All known life is cybernetic. Not only do programs not write themselves, computers don’t design, organize, engineer and manufacture themselves. Neither do cells.
But, couldn’t self-ordering phenomena eventually produce formal organization, given enough time?
Absolutely not! It is a logical impossibility for fixed, redundant, boring, self-ordered states to make wise programming decisions. No freedom of programming choice would exist in such a state. Everything would happen the same way every time, “by law.”
It would be impossible to define the laws of physics if ordinary physical events did not happen the same way every time. The very reason we value the laws of physics so highly is that reams of data can be reduced to simple little mathematical formulas like f = ma, or e = mc2. Self-ordering depends upon consistent force laws and monotonous interactions. Neither chance nor necessity (law) could ever program any computation, in any amount of time. Purposeful choices are needed to organize anything, including protocells. Inanimate nature cannot make purposeful choices.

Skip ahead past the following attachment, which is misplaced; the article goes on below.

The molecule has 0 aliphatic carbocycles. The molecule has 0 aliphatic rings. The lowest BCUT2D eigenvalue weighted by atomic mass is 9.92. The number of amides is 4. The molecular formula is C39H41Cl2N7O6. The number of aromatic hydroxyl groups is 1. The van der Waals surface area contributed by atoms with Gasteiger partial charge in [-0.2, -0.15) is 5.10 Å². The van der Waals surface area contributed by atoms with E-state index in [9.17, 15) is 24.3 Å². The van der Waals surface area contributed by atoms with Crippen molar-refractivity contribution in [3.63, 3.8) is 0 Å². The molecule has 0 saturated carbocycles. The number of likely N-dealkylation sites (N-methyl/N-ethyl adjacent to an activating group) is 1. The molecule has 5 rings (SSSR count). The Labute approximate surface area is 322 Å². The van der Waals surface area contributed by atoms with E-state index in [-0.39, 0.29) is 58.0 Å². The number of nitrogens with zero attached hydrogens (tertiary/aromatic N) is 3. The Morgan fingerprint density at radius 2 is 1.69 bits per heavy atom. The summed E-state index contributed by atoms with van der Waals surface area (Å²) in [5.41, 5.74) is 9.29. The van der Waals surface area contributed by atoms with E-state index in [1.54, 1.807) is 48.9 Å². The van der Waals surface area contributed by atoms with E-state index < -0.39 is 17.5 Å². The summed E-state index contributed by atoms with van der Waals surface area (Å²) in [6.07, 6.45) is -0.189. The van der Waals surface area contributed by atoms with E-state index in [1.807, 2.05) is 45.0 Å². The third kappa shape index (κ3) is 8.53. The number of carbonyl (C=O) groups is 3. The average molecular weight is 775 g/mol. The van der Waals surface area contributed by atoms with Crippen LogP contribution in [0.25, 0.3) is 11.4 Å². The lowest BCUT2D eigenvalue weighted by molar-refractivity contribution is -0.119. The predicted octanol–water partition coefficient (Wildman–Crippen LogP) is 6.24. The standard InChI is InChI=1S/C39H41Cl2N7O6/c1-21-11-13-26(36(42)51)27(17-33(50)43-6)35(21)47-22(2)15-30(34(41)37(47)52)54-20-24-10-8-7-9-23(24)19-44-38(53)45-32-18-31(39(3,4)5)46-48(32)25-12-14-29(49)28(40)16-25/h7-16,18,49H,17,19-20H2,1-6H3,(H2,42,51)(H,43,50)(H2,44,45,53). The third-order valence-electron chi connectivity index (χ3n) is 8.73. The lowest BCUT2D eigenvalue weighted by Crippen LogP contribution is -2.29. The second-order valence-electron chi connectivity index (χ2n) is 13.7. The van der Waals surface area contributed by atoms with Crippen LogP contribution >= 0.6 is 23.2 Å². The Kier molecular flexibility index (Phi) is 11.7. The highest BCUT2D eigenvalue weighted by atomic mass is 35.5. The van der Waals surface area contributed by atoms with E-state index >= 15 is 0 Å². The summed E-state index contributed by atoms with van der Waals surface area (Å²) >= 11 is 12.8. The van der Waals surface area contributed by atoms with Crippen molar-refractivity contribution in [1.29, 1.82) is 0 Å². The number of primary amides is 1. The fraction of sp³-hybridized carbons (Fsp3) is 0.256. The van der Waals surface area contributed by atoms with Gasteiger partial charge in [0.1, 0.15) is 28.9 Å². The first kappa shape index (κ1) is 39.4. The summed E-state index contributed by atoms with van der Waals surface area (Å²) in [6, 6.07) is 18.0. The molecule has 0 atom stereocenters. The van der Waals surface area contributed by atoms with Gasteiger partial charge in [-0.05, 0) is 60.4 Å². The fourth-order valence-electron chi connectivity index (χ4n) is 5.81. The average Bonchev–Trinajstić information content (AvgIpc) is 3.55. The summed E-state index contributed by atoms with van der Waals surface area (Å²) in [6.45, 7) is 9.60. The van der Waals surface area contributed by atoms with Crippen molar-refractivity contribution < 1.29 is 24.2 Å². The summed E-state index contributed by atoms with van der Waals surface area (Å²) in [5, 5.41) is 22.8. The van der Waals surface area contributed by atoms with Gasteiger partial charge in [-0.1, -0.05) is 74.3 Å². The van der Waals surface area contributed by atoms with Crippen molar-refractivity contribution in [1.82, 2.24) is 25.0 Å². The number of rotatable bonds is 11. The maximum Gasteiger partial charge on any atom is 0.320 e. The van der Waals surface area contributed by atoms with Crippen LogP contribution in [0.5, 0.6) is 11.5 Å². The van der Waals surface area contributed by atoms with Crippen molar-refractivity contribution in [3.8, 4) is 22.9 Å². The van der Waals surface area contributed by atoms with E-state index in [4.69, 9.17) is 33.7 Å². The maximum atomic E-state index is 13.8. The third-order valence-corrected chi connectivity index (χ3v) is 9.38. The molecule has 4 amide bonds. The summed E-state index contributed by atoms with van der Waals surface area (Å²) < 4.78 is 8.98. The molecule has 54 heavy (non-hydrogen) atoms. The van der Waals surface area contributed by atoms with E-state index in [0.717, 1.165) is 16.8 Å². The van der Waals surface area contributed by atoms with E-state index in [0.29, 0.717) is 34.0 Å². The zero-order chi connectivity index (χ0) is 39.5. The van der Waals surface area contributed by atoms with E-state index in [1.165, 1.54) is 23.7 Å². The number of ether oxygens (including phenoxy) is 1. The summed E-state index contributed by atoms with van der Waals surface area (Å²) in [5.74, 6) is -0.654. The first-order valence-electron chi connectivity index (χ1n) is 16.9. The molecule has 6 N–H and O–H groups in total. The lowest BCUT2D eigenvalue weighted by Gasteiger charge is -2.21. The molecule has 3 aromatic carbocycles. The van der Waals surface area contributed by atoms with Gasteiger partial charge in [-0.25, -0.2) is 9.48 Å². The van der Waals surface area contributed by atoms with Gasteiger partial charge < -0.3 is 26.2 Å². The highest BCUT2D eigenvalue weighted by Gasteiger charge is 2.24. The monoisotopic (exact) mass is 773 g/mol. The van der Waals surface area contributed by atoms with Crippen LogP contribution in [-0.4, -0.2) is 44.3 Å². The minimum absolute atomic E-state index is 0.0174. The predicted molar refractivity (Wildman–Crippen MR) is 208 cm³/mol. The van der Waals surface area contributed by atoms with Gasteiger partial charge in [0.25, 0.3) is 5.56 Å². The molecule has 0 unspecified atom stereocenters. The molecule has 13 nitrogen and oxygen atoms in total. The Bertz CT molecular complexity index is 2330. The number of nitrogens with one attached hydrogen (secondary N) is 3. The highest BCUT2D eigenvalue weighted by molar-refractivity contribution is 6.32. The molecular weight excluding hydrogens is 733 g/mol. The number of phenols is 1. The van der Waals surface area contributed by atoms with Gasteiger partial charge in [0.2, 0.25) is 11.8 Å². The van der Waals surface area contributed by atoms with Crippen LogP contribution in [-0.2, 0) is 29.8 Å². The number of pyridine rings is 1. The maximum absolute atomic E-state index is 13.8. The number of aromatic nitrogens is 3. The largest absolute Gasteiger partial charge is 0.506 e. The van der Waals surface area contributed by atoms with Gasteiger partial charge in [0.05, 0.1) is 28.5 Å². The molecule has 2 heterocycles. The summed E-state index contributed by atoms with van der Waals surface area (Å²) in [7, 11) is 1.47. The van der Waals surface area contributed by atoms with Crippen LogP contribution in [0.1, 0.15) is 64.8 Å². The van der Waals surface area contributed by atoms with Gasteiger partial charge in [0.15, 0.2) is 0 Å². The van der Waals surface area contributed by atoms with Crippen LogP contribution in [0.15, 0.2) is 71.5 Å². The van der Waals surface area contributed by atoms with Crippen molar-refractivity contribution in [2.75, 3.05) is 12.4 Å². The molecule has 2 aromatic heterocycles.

Self-ordered tornadoes and hurricanes, for example, don’t organize anything! Tornadoes and hurricanes invariably destroy organization.
Genetic programming (genotype) had to have been written prior to the existence of any phenotype. Only then could the environment favor the fittest already-programmed, already-living organisms.3
No scientific justification exists for attributing the exquisite formal organization of life to the “self-ordering” phenomena addressed by chaos theory.2-27
Life–origin scientists are well aware of this fact, although they almost never talk about it, even amongst themselves.
Instead, wishful thinking prevails. Pure imagination runs wild with all sorts of models based on the pre-assumption of “self-organization.” Naturalistic abiogenecists have no choice but to believe in “self-organization.” This belief is required to maintain logical consistency with their presupposition―their starting axiom―that “Nature is sufficient to explain nature.” The problem is, this axiom does not correspond with the reality we all have to live in. Physicality cannot explain all of the pieces of reality’s puzzle, starting with life’s programming, processing, and subcellular computation.